The Israeli military has fired tanks shells into Syria for the second consecutive day after a stray mortar round landed in the Israeli-controlled Golan Heights. The IDF fired “towards the source of the fire” and confirmed “direct hits.”
The Israel Defense Force (IDF) tanks fired on two Syrian mortar shell batteries in response to the errant mortar shell that landed near an IDF outpost in Hazeka on Monday. The retaliatory strike comes a day after a similar incident compelled the Israeli military to fire a single Tamuz anti-tank missile into Syria.
An Israeli security source told Haaretz daily the IDF had once again fired a Tamuz anti-tank missile with a range of 25 kilometers in the direction of the Syrian army mortar crew that had launched a shell which overshot the Golan disengagement fence. The IDF reported "direct hits," though no causalities have been reported.
Israel says Monday's shelling was the sixth incident in a week's time that the Syrian conflict had spilled over into Israeli territory.
"The IDF has filed a complaint with the UN forces operating in the area, stating that fire emanating from Syria into Israel will not be tolerated and shall be responded to with severity," the Israeli military said in a statement on Monday.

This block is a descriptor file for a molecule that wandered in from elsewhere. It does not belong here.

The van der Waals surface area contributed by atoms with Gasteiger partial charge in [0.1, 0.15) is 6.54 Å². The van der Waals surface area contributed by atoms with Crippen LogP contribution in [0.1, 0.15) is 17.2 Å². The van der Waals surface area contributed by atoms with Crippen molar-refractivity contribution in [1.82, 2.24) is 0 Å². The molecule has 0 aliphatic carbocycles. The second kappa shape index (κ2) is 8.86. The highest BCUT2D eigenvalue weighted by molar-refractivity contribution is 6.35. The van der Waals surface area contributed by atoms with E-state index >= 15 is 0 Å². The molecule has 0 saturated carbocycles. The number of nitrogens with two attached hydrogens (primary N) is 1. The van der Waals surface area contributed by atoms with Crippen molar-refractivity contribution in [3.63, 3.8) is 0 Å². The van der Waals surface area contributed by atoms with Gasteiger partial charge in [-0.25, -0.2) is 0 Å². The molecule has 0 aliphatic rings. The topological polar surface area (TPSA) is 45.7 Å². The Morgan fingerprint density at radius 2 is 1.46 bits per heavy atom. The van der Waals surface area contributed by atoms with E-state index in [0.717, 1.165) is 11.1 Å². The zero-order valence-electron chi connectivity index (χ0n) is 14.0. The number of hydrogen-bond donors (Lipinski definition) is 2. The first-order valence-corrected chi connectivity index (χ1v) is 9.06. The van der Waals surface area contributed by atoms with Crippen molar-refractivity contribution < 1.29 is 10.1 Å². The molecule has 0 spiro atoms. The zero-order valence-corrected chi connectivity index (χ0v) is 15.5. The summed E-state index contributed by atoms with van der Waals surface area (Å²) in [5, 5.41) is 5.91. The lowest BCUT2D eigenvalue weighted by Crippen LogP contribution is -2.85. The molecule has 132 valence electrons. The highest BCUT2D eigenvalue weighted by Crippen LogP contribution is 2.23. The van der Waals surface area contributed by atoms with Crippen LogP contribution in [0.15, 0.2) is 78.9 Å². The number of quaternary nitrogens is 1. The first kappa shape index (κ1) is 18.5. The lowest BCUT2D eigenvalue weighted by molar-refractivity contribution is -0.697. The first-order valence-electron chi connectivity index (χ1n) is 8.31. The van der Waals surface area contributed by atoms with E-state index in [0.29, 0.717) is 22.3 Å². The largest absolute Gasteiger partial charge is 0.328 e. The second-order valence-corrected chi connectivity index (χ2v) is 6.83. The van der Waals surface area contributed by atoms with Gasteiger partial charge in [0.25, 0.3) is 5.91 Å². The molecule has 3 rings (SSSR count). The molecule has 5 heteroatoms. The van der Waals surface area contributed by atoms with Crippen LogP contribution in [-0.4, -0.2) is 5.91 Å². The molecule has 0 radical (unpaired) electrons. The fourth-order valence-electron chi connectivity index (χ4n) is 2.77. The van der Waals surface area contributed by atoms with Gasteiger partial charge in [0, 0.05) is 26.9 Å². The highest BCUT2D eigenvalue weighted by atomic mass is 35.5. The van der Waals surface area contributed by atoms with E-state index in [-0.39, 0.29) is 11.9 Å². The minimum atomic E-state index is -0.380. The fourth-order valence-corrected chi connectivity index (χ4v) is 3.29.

Sunday's warning shot was the first time Israel had fired on Syrian territory since the 1973 Yom Kippur War.
The government of Israel does not believe that Syria is intentionally targeting Israeli territory, but holds Damascus for any attacks originating from its territory.
Just hours before Sunday's strike, Defense Minister Ehud Barak warned Syria that Israel would “respond” if stray shells landed inside the Golan.
On the same day Israeli Prime Minister Benjamin Netanyahu said that Israel was“closely monitoring what is happening on our border with Syria and there too we are ready for any development."
Israel recently filed a complaint with the United Nations Security Council after three Syrian tanks entered the demilitarized zone in the Golan earlier this month.
The tanks were reportedly engaged in a battle with Syrian rebels in the village of Beer Ajam, which is located in the Syrian-controlled portion of the Golan Heights.
Israel captured the Golan Heights from Syria during the Six Day War in 1967. The country agreed to return the land to Syria in return for a peace agreement. The Arab World rejected the overture following the 1967 Arab League Summit which famously concluded: “no peace with Israel, no recognition of Israel, no negotiations with it.”
During the 1973 Yom Kippur War, Syrian forces crossed the ceasefire line into the Golan Heights in an attempt to retake the territory. Syria's troops were repelled by Israeli forces.
Israel annexed the Golan in 1981, a move that was rejected by the international community. Israel returned a narrow demilitarized zone to Syrian control, which is currently patrolled by UN peacekeeping forces.